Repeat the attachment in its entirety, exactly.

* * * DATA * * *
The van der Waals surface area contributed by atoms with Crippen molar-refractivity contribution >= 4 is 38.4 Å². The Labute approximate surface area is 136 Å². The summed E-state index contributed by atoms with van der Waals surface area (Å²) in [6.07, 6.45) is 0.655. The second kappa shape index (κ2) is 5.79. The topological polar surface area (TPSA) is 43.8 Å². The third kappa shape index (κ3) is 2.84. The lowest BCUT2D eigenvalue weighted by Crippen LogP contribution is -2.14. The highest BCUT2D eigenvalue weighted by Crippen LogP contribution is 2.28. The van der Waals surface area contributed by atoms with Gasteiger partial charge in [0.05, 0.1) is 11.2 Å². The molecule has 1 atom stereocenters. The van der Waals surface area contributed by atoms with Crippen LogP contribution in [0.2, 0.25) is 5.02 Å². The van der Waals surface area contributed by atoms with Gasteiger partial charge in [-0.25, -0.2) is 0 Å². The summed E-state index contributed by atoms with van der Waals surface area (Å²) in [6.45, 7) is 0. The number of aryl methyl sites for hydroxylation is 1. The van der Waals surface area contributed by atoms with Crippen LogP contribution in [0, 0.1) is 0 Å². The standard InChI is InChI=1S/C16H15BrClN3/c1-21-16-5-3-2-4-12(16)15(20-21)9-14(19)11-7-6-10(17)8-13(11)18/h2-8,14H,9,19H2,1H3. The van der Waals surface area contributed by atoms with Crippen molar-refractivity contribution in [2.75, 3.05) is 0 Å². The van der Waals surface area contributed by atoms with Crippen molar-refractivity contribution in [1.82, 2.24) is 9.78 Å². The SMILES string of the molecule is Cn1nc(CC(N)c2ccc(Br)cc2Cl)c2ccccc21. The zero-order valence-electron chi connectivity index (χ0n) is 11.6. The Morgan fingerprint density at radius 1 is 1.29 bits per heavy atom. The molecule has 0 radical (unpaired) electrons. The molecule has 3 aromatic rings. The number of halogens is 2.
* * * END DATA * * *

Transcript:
The van der Waals surface area contributed by atoms with Crippen molar-refractivity contribution >= 4 is 38.4 Å². The Labute approximate surface area is 136 Å². The summed E-state index contributed by atoms with van der Waals surface area (Å²) in [6.07, 6.45) is 0.655. The second kappa shape index (κ2) is 5.79. The topological polar surface area (TPSA) is 43.8 Å². The third kappa shape index (κ3) is 2.84. The lowest BCUT2D eigenvalue weighted by Crippen LogP contribution is -2.14. The highest BCUT2D eigenvalue weighted by Crippen LogP contribution is 2.28. The van der Waals surface area contributed by atoms with Gasteiger partial charge in [0.05, 0.1) is 11.2 Å². The molecule has 1 atom stereocenters. The van der Waals surface area contributed by atoms with Crippen LogP contribution in [0.2, 0.25) is 5.02 Å². The van der Waals surface area contributed by atoms with Gasteiger partial charge in [-0.25, -0.2) is 0 Å². The summed E-state index contributed by atoms with van der Waals surface area (Å²) in [6.45, 7) is 0. The number of aryl methyl sites for hydroxylation is 1. The van der Waals surface area contributed by atoms with Crippen LogP contribution in [0, 0.1) is 0 Å². The standard InChI is InChI=1S/C16H15BrClN3/c1-21-16-5-3-2-4-12(16)15(20-21)9-14(19)11-7-6-10(17)8-13(11)18/h2-8,14H,9,19H2,1H3. The van der Waals surface area contributed by atoms with Crippen molar-refractivity contribution in [2.75, 3.05) is 0 Å². The van der Waals surface area contributed by atoms with Crippen molar-refractivity contribution in [1.82, 2.24) is 9.78 Å². The SMILES string of the molecule is Cn1nc(CC(N)c2ccc(Br)cc2Cl)c2ccccc21. The zero-order valence-electron chi connectivity index (χ0n) is 11.6. The Morgan fingerprint density at radius 1 is 1.29 bits per heavy atom. The molecule has 0 radical (unpaired) electrons. The molecule has 3 aromatic rings. The number of halogens is 2.